Matthew 21:7 They brought the donkey and the colt and placed their cloaks on them, and he sat on them. 21:8 A very large crowd spread their cloaks on the road. Others cut branches from the trees and spread them on the road.
In the following passage people are forewarned not to turn back.
Mark 13:16 The one in the field must not turn back to get his cloak
Again, we see Jesus being dressed in finery before he is crucified.
Mark 15:17 They put a purple cloak on him and after braiding a crown of thorns, they put it on him.
15:20 When they had finished mocking him, they stripped him of the purple cloak and put his own clothes back on him. Then they led him away to crucify him.
Linen is specifically mentioned throughout the Gospels. First, as the material Jesus is wrapped in.
Matthew 27:59 Joseph took the body, wrapped it in a clean linen cloth, 27:60 and placed it in his own new tomb that he had cut in the rock. Then he rolled a great stone across the entrance of the tomb and went away.
In the following passage we see another unexpected scene in which a young man streaks in, then leaves the Gospels very quickly, with nothing to identify him for posterity aside from his wearing a linen cloth – which he loses quickly. The scripture makes a point of stating that the linen is left behind.
Mark 14:51 A young man was following him, wearing only a linen cloth. They tried to arrest him, 14:52 but he ran off naked, leaving his linen cloth behind.
Linen is mentioned in the following entry introducing Lazarus to the Gospel.
Luke 16:19 “There was a rich man who dressed in purple and fine linen and who feasted sumptuously every day.
Linen is also all that is left behind after the resurrection.
John 20:5 He bent down and saw the strips of linen cloth lying there, but he did not go in. 20:6 Then Simon Peter, who had been following him, arrived and went right into the tomb. He saw the strips of linen cloth lying there, 20:7 and the face cloth, which had been around Jesus’ head, not lying with the strips of linen cloth but rolled up in a place by itself.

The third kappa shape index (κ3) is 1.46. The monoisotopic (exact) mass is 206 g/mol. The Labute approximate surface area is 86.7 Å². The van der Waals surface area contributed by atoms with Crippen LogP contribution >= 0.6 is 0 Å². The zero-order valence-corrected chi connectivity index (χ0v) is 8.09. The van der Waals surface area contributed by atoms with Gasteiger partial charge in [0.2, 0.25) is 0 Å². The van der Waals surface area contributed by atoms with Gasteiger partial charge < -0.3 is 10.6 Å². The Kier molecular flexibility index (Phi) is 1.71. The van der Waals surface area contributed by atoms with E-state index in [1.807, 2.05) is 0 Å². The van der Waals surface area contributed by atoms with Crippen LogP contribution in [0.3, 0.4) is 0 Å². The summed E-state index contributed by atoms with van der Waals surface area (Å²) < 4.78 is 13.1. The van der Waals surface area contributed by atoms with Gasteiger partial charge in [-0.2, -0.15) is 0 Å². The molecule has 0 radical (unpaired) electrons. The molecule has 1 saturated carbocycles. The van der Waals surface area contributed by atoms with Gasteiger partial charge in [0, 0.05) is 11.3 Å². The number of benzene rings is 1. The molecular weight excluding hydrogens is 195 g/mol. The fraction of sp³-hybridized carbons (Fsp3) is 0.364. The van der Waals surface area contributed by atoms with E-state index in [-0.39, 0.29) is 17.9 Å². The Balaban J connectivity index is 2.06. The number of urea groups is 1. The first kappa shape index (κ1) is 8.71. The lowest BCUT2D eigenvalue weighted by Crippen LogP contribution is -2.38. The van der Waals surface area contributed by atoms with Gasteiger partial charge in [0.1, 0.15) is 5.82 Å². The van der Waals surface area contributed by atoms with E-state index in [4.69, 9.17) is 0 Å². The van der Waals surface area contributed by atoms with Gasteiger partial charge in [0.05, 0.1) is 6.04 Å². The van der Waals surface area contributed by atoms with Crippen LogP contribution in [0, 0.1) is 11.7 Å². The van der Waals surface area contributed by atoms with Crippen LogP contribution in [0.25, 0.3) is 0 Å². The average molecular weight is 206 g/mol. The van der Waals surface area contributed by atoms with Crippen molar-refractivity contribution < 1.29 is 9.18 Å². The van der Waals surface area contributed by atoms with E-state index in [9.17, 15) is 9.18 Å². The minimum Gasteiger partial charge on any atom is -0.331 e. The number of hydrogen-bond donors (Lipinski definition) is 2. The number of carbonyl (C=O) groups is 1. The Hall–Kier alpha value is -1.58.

Like the cloak, a robe is mentioned as something Jesus is dressed in and then stripped of.
Matthew 27:28 They stripped him and put a scarlet robe around him,
Matthew 27:31 When they had mocked him, they stripped him of the robe and put his own clothes back on him. Then they led him away to crucify him.
In the following passage a young man dressed in a white robe tells the good news.
Mark 16:5 Then as they went into the tomb, they saw a young man dressed in a white robe sitting on the right side; and they were alarmed.
The experts in the law are described as dressing in long robes.
Luke 20:46 “Beware of the experts in the law. They like walking around in long robes, and they love elaborate greetings in the marketplaces and the best seats in the synagogues and the places of honor at banquets.
Crown of Thorns (4)
The most iconic thing Jesus ever wore…
John 19:2 The soldiers braided a crown of thorns and put it on his head, and they clothed him in a purple robe.
The tunic is one of the items of Jesus’ clothing split up by the soldiers. Notice the detail offered about the tunic in John.